|2 santīmi||€0.028||copper-clad iron||17.00 mm||1.90 g||Smooth||1992, 2000, 2006, 2007, 2009|
|5 santīmi||€0.071||copper / nickel / zinc alloy||18.50 mm||2.50 g||Smooth||1992, 2006, 2007, 2009|
|10 santīmu||€0.142||copper / nickel / zinc alloy||19.90 mm||3.25 g||Smooth||1992, 2008|
|20 santīmu||€0.285||copper / nickel / zinc alloy||21.50 mm||4.00 g||Smooth||1992, 2007, 2009|
|50 santīmu||€0.711||copper / nickel alloy||18.80 mm||3.50 g||Reeded||1992, 2007, 2009||Obverse: The small coat of arms of Latvia, inscription LATVIJAS REPUBLIKA and the date of issue.|
Reversee: pine sapling, which symbolizes Latvian forests and denomination, separated by a horizontal line.
|1 lats||€1.423||copper / nickel alloy||21.75 mm||4.80 g||Plain and lettering: LATVIJAS BANKA ♦ LATVIJAS BANKA ♦||1992, 2007, 2008||Obverse: The large coat of arms of Latvia, inscription LATVIJAS REPUBLIKA and the date of issue.|
Reversee: leaping salmon, which symbolizes the waters of Latvia, and denomination.
|2 lati||€2.846||Inner: copper / nickel / zinc alloy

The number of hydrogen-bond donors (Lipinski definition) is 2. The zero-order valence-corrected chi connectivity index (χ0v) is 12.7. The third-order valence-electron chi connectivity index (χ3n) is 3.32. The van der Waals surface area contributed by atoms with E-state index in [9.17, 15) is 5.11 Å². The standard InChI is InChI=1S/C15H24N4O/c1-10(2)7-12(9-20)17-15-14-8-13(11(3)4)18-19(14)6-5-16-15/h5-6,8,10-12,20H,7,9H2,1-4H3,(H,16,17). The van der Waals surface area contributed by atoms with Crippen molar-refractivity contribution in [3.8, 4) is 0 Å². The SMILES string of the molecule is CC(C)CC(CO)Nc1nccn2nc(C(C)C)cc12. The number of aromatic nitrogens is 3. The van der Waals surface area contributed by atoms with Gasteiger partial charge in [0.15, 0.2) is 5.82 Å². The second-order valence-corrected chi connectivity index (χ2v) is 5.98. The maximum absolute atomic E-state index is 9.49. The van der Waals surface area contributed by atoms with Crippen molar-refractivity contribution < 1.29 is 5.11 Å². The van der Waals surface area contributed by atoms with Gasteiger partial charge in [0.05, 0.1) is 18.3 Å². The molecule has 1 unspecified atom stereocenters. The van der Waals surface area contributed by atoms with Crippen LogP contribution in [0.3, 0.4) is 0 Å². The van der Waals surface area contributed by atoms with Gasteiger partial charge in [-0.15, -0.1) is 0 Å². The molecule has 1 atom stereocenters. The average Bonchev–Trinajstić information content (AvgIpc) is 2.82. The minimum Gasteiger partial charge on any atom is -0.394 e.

Outer: copper / nickel alloy
(inner: 18.21 mm)
(inner: 4.50 g, ring: 5.00 g)
|Reeded and lettering: LATVIJAS BANKA ♦ LATVIJAS BANKA ♦||1999, 2003, 2009||Obverse: The large coat of arms of Latvia, and on the ring inscription LATVIJAS REPUBLIKA and the date of issue.|
Reverse: A cow, which symbolizes Latvian countryside, and denomination.
|Relative size of coins|
|Image||Value||Value (€)||Main Colour||Description|
|5 lati||€7.11||Green||Oak tree||Woodcarving – sun on a distaff|
|10 latu||€14.23||Purple||River Daugava||Sakta (Latvian brooch)|
|20 latu||€28.46||Brown||Traditional house||Woven linen|
|50 latu||€71.14||Blue||Sailing-ship||Keys (Historical seal of Riga)|
|100 latu||€142.29||Red||Krišjānis Barons||Belt of Lielvārde (Lielvārdes josta)|
|500 latu||€711.44||Grey||Latvian folk-maid||Ornamental brass crowns|
The lats was the fourth-highest-valued currency unit after the Kuwaiti dinar, Bahraini dinar, and the Omani rial at the end of its circulation. The 500 latu note was the world's third most valuable banknote after the $10,000 Singapore note and the 1,000 Swiss franc note.